Most people don't get a chance to fully explore their career options. They don't have enough information about careers or the opportunity to stop to reflect on who they are and what they want.

Usually all that is needed is to look through the different kinds of jobs, think through the options, visit workplaces and chat with people in the job and explore how it feels there.

Generally if someone gets on with the people and likes the workplace they will like the job and be good at it.

Holland Self Directed Search
The Holland Self Directed Search is a chance to do this by oneself. It generates a profile from a self-administered assessment of skills, experience, preferences and interests and lists occupations that most people with that profile enjoy, are good at and fit in with their co-workers.

The profiles correlate with personality types defined by personality tests and are a reliable description of the personality of people and the personality that best fits each occupation.

The profiles show the unique ways each career/personality type prefers to respond to the world - by doing something practical, relating to people, thinking it through, ordering things, putting on a show or taking control.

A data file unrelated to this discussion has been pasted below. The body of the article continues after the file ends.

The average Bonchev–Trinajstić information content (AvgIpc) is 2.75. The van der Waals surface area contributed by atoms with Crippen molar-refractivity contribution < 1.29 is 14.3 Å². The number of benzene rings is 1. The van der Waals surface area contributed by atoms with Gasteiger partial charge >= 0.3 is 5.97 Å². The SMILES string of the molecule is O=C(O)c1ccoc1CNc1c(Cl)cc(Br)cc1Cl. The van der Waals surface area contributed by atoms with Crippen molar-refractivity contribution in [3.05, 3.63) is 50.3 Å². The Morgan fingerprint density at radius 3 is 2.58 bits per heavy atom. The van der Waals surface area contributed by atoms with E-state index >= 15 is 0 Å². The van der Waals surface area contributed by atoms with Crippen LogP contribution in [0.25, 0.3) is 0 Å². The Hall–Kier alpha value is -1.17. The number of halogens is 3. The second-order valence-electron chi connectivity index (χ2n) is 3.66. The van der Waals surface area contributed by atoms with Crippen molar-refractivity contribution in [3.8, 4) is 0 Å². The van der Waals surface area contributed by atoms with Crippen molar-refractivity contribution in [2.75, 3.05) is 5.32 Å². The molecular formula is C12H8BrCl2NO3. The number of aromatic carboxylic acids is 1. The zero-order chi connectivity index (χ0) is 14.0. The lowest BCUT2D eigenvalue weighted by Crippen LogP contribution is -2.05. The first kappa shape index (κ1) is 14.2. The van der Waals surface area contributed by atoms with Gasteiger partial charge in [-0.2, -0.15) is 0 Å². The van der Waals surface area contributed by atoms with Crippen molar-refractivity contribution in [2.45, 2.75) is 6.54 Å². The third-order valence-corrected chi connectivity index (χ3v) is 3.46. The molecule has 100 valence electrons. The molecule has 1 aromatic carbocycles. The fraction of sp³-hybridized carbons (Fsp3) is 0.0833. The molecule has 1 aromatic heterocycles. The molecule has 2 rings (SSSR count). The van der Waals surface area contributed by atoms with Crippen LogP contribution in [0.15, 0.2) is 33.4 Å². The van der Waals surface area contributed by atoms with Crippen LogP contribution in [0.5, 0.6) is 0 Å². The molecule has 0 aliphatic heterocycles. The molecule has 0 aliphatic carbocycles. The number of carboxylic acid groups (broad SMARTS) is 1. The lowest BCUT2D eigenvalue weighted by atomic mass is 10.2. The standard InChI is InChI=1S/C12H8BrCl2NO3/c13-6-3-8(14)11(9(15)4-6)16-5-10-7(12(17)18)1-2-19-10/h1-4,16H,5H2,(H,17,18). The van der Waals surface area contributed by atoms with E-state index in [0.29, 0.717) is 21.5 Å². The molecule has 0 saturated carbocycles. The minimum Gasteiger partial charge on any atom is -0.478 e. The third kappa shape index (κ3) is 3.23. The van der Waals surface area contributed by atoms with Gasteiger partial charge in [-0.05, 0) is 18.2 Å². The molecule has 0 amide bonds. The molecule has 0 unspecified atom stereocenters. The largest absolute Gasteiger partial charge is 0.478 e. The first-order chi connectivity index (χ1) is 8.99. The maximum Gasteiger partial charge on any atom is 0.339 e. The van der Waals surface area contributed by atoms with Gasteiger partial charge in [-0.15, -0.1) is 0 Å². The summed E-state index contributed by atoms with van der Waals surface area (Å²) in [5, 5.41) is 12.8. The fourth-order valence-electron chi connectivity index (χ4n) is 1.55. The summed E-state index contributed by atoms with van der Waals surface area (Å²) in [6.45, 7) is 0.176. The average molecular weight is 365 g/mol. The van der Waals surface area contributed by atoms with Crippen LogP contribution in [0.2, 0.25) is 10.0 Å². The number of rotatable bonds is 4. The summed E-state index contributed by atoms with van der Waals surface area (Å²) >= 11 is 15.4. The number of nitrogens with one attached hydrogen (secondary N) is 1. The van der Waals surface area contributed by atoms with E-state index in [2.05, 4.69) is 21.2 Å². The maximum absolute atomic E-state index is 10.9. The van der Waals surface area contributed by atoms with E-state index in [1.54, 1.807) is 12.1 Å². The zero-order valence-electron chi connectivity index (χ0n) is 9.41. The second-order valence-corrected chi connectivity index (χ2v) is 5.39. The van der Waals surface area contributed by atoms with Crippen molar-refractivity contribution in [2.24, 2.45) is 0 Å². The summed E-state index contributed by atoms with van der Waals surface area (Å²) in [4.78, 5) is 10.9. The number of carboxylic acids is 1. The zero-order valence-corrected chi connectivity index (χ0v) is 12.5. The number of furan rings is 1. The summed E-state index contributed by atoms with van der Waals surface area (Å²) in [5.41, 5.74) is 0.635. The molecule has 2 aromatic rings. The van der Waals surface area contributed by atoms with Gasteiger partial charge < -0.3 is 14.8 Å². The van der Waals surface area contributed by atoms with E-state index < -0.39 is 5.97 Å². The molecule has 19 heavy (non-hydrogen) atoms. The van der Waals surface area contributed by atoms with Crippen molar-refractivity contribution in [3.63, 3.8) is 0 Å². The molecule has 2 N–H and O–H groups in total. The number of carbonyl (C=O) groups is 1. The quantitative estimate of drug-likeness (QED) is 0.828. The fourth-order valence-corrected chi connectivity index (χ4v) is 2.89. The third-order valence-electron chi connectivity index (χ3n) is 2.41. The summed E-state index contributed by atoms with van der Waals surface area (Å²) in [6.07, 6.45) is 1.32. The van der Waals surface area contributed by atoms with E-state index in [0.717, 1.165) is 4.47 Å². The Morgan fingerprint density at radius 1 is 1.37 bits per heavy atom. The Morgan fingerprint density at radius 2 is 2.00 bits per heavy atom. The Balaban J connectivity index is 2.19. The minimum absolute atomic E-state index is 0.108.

Career success requires a lack of aptitude and interest in things not relevant to the job as well as the skills and interests of the job. For instance someone communicative and sociable could be socially out of place and frustrated in a typical machine workshop, and someone with highly developed mechanical interests and skills might not be satisfied working in an office.

It is more difficult for those versatile people with diverse skills and interests but no clear preferences find a job that uses enough of their talents to be satisfying. Hobbies can fill the gaps for them even if a job does not satisfy all their interests.

Holland’s research shows that people with advanced clerical skills tend to be poor artistically and vice versa. You can't be everything. Some things are mutually exclusive.